“…though the world was made through him, the world did not recognize him.” -John 1:10
A popular article on the God of Spinoza has been doing the rounds on social media and has garnered a great deal of support from all and sundry. But what is most disturbing is that a good part of the support group is comprised of practising Catholics who have grown and matured in a tradition that is rich in bible teachings, regular church visits and family prayers.
The article builds its authenticity by quoting Einstein who was often asked the question – Do you believe in God? In answer, he claimed he believed in the God of Spinoza, apparently referring to the Dutch philosopher Baruch De Spinoza and his interpretation of the nature of God. The description is undeniably appealing, especially in the way it pictures a God that is entirely a product of the human mind.
Spinoza’s God rejects prayer and penance of any form and endorses the joys and pleasures of this world as the true form of worship. Many concepts from the Bible are subtly woven into the philosophy surrounding Spinoza’s God. This God also claims to be pure love and this Godly love can be experienced in the beauty and pleasure of Nature. Till here, there is not much of a contradiction between the two ways of worship, but just when the readers have lowered their mental and spiritual defences, the deviations come thick and fast. Spinoza goes on to speak of a God who is not found in ‘cold temples’ but in the outdoors, in the higher pleasures of mankind and their sensual and emotional experiences. All this winds down to a most alien conclusion. “This life is the only thing there is, here and now and the only thing you need.”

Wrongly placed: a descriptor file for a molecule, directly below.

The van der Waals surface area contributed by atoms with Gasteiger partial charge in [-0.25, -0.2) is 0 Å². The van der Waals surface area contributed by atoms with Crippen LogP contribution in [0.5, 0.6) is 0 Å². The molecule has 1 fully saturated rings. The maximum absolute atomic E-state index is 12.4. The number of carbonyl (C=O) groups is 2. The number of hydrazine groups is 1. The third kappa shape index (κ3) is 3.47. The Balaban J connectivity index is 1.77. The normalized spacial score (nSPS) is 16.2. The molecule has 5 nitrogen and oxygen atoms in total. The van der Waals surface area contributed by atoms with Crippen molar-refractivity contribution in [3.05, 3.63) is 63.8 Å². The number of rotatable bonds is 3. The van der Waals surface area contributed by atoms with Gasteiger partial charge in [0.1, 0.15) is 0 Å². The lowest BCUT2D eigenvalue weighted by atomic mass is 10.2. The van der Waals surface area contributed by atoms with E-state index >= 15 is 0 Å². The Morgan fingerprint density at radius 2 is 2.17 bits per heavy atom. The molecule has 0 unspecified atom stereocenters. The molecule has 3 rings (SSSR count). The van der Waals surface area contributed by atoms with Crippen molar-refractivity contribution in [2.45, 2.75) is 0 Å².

In many ways Spinoza’s conception of God has an uncanny resemblance to the golden calf that the Israelites carved out to worship in the absence of Moses. The worship was in the form of eating, drinking and revelry, much like the worship advocated by Spinoza. Even while Moses was receiving the Ten Commandments from the great Yahweh, people had opted for a life free from the hassles of laws that curtailed their freedom and stood between them and an Epicurean existence. Likewise, Spinoza also speaks of a religion that has no commandments, and rejects the notion of guilt and punishment calling them unnecessary control mechanisms.
This appeal for freedom to live life as one pleases, and to taste the pleasures the world has to offer seems to hold an attraction that is becoming increasingly difficult for netizens to resist. Many of those who read the article came out with rapturous comments in its favour. Some hailed it as the best definition of God they had come across. Others felt that Spinoza had put into words what they had always felt about God and His relationship with mankind. Others remained silent, unwilling to go against the tide.
As Christians who have been born and brought up in the faith, we need to guard ourselves against being lulled into a ‘drowsy numbness’ as Keats aptly describes it. Points of view like Spinoza’s, co-branded and endorsed by Einstein, can easily sway us into believing that our physical comforts and sensual pleasures are the only thing that matter. It helps us forget that the way of life we are committed to, is found in the Bible, the Word of God which is God Himself. When we follow Jesus who showed us the Way, we do so because we believe that we are inheritors of the eternal life that He gained for us through His death on the cross. Why, then, should we walk on the slippery ground of earthly pleasures that promises nothing beyond this life on earth?
Let us, as a New Year resolution, anchor ourselves firmly in the Word of God, which alone holds out the promise of peace in this world and a home in heaven when our life journey ends. Let us hold on to the values enshrined in God’s commandments and be warned against false prophets. St John lashes out against those whose teachings deliberately mislead God’s people, and exhorts us to stand by the belief we have been brought up in. “….the anointing you received from him remains in you, and you do not need anyone to teach you” 1 John 2:24.